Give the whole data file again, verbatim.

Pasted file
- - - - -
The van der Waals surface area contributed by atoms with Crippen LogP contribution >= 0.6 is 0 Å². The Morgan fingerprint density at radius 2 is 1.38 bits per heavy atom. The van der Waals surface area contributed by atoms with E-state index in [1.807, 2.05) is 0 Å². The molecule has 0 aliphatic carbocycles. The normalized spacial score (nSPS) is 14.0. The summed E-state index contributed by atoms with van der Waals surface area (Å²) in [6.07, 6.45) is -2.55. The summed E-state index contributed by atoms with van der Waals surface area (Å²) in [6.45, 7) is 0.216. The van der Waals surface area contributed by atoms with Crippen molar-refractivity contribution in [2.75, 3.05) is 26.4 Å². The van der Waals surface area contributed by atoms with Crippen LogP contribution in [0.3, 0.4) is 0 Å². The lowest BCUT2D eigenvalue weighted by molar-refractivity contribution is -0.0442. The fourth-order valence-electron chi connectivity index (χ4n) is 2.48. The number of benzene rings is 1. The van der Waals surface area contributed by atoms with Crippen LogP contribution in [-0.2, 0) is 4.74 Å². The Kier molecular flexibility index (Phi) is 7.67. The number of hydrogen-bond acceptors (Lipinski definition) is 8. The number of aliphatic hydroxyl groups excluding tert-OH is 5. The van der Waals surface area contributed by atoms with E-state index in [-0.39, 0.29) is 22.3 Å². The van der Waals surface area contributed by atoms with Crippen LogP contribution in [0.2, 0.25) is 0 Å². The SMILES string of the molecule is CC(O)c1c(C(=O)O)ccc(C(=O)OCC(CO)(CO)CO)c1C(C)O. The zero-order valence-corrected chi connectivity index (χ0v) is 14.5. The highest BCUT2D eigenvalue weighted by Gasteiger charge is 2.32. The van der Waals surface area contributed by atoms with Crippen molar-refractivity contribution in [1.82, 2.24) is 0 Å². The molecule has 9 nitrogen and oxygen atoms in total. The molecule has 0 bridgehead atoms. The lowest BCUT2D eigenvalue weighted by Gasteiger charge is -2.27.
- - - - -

The van der Waals surface area contributed by atoms with Crippen LogP contribution >= 0.6 is 0 Å². The Morgan fingerprint density at radius 2 is 1.38 bits per heavy atom. The van der Waals surface area contributed by atoms with E-state index in [1.807, 2.05) is 0 Å². The molecule has 0 aliphatic carbocycles. The normalized spacial score (nSPS) is 14.0. The summed E-state index contributed by atoms with van der Waals surface area (Å²) in [6.07, 6.45) is -2.55. The summed E-state index contributed by atoms with van der Waals surface area (Å²) in [6.45, 7) is 0.216. The van der Waals surface area contributed by atoms with Crippen molar-refractivity contribution in [2.75, 3.05) is 26.4 Å². The van der Waals surface area contributed by atoms with Crippen LogP contribution in [0.3, 0.4) is 0 Å². The lowest BCUT2D eigenvalue weighted by molar-refractivity contribution is -0.0442. The fourth-order valence-electron chi connectivity index (χ4n) is 2.48. The number of benzene rings is 1. The van der Waals surface area contributed by atoms with Crippen LogP contribution in [-0.2, 0) is 4.74 Å². The Kier molecular flexibility index (Phi) is 7.67. The number of hydrogen-bond acceptors (Lipinski definition) is 8. The number of aliphatic hydroxyl groups excluding tert-OH is 5. The van der Waals surface area contributed by atoms with E-state index in [-0.39, 0.29) is 22.3 Å². The van der Waals surface area contributed by atoms with Crippen LogP contribution in [0.2, 0.25) is 0 Å². The SMILES string of the molecule is CC(O)c1c(C(=O)O)ccc(C(=O)OCC(CO)(CO)CO)c1C(C)O. The zero-order valence-corrected chi connectivity index (χ0v) is 14.5. The highest BCUT2D eigenvalue weighted by Gasteiger charge is 2.32. The van der Waals surface area contributed by atoms with Crippen molar-refractivity contribution in [1.82, 2.24) is 0 Å². The molecule has 9 nitrogen and oxygen atoms in total. The molecule has 0 bridgehead atoms. The lowest BCUT2D eigenvalue weighted by Gasteiger charge is -2.27.